Mass media has a powerful impact on almost very aspect of social discourse. Mass media has been noted to shape opinion and culture in a myriad of ways. Despite this realization, however, one does not need to look far to see that the dynamic interaction that takes place between the public and the media is difficult to understand in absolute terms. For instance, the uses and gratifications theory was developed to explore why people use a particular media. The goal in this case is to discern what draws an individual to a specific form of media rather than to examine the impact of the media content on the individual. Clearly, the existence of this theory suggests that there is a complex interaction that occurs between media and the individual. For this reason, understanding the impact of media on some aspect of culture or social discourse requires some consideration of the dynamic interplay that occurs between media and receiver and receiver and media.Utilizing this as a basis for research, this investigation considers the media's impact on women's body image. Many scholars have argued that mass media, with its portrayals of super thin models, has had a negative impact on how women view their body.
[...] As such, the mass media creates a culture that supports the image of thinness as desirable; further placing pressure on women to attain this preferred body type. Uses and Gratification Theory While cultivation theory clearly provides a means to better understand the nonlinear relationship that occurs between society and mass media, there are other theories that further demonstrate the complex nature of the relationship between the media and the development of society and culture. As noted in the outset of this investigation, the uses and gratification theory of mass media demonstrates that individuals use mass media as a means of achieving some degree of gratification. [...]
[...] Because the women were so much different than those that are seen in mass media, the impact of the Dove campaign was on the produced more shock than value. Pollack argues that many women simply do not want to see images that remind them of themselves. As such, the Dove ad did not have widespread appeal with some groups. Unfortunately, what this suggests is that the images and stereotypes of women that have been created by the mass media have become so entrenched in popular culture that when real women are presented in mass media the images they represent are seen as shocking. [...]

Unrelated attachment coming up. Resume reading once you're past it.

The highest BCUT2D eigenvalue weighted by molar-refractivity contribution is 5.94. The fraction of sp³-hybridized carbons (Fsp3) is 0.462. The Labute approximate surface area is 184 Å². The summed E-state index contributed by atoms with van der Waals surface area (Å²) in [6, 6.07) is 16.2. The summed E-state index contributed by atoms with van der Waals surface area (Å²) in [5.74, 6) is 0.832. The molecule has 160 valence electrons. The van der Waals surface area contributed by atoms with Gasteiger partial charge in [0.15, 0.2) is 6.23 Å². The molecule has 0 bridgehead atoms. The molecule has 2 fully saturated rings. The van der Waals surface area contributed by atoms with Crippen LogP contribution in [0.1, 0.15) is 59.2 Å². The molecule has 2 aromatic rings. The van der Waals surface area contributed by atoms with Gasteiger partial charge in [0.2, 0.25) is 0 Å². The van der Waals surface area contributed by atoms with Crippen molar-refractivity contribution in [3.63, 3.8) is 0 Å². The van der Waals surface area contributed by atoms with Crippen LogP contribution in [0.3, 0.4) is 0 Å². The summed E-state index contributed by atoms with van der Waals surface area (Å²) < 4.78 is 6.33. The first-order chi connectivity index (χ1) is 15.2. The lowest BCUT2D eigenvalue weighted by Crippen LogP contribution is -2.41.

[...] Cortese goes on to note that advertisers have become so caught up in developing the right pitch to sell their products that they have become unconscious of the true impact that advertising has on the individual. By focusing so much on the issue of appearance Cortese argues that, “This can only increase the anxiety that many girls and women feel about their own appearance” (p. 56). Thus, it is not surprising to find that may women fall victim to problems such as eating disorders. [...]
[...] Placing this in the context of the impact of mass media on women's bodies it becomes clear that the anxiety and inadequacy that is fostered in the context of advertising has had a profound impact on women. Because advertisers seek to induce a state of anxiety that will ultimately impact the decision of the consumer to purchase a product, the consumer falls victim to the efforts of the advertiser to persuade. Unfortunately, over the course of the last several decades, the practices used by advertisers have become so involved in the context of human psychology that they have, for many women, promulgated extreme insecurity and inadequacy. [...]
[...] When applied to the issue of how mass media impacts the body image of the female, the implications of this theory are quite extensive. Specifically, Shrum (2004) argues that, “self-selected exposure to media images may be the surface manifestation of a more active relationship with idealized images” (p. 293). What this implies is that women seek out idealized images of beauty in mass media because it fulfills some innate desire for the individual. Women that prefer to look at thin, unattainable pictures of beauty are more likely to struggle with eating disorders. [...]
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